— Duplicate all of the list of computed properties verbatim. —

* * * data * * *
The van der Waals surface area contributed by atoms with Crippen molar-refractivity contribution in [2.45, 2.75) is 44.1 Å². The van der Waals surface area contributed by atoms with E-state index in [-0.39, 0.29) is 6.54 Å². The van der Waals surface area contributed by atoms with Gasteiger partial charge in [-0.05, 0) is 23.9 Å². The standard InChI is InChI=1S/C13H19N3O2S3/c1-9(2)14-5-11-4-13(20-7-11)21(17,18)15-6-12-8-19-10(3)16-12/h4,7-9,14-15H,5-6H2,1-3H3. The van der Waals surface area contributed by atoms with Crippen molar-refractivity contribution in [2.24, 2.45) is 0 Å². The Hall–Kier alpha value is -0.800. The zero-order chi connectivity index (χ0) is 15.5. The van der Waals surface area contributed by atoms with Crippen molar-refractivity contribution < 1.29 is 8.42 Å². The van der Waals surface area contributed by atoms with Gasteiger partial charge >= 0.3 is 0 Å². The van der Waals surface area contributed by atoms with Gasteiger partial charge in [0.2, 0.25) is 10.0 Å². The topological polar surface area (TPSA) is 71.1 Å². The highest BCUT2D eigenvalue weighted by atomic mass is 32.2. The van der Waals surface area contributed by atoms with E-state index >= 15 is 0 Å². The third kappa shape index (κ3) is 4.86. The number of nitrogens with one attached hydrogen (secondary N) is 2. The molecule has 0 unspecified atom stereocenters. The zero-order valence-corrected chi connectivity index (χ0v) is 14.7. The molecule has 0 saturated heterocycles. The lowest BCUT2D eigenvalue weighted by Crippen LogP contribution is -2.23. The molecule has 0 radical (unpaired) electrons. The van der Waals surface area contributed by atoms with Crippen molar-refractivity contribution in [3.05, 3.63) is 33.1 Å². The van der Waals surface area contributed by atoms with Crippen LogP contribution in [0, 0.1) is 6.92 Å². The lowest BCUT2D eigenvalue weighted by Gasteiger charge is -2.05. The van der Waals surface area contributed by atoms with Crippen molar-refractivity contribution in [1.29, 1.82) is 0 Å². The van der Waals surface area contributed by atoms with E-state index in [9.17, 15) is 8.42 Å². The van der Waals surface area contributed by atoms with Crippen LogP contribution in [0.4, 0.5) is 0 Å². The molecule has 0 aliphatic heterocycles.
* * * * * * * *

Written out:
The van der Waals surface area contributed by atoms with Crippen molar-refractivity contribution in [2.45, 2.75) is 44.1 Å². The van der Waals surface area contributed by atoms with E-state index in [-0.39, 0.29) is 6.54 Å². The van der Waals surface area contributed by atoms with Gasteiger partial charge in [-0.05, 0) is 23.9 Å². The standard InChI is InChI=1S/C13H19N3O2S3/c1-9(2)14-5-11-4-13(20-7-11)21(17,18)15-6-12-8-19-10(3)16-12/h4,7-9,14-15H,5-6H2,1-3H3. The van der Waals surface area contributed by atoms with Crippen molar-refractivity contribution in [2.24, 2.45) is 0 Å². The Hall–Kier alpha value is -0.800. The zero-order chi connectivity index (χ0) is 15.5. The van der Waals surface area contributed by atoms with Crippen molar-refractivity contribution < 1.29 is 8.42 Å². The van der Waals surface area contributed by atoms with Gasteiger partial charge >= 0.3 is 0 Å². The van der Waals surface area contributed by atoms with Gasteiger partial charge in [0.2, 0.25) is 10.0 Å². The topological polar surface area (TPSA) is 71.1 Å². The highest BCUT2D eigenvalue weighted by atomic mass is 32.2. The van der Waals surface area contributed by atoms with E-state index >= 15 is 0 Å². The third kappa shape index (κ3) is 4.86. The number of nitrogens with one attached hydrogen (secondary N) is 2. The molecule has 0 unspecified atom stereocenters. The zero-order valence-corrected chi connectivity index (χ0v) is 14.7. The molecule has 0 saturated heterocycles. The lowest BCUT2D eigenvalue weighted by Crippen LogP contribution is -2.23. The molecule has 0 radical (unpaired) electrons. The van der Waals surface area contributed by atoms with Crippen molar-refractivity contribution in [3.05, 3.63) is 33.1 Å². The van der Waals surface area contributed by atoms with Crippen LogP contribution in [0, 0.1) is 6.92 Å². The lowest BCUT2D eigenvalue weighted by Gasteiger charge is -2.05. The van der Waals surface area contributed by atoms with Crippen molar-refractivity contribution in [1.29, 1.82) is 0 Å². The van der Waals surface area contributed by atoms with E-state index in [9.17, 15) is 8.42 Å². The van der Waals surface area contributed by atoms with Crippen LogP contribution in [0.4, 0.5) is 0 Å². The molecule has 0 aliphatic heterocycles.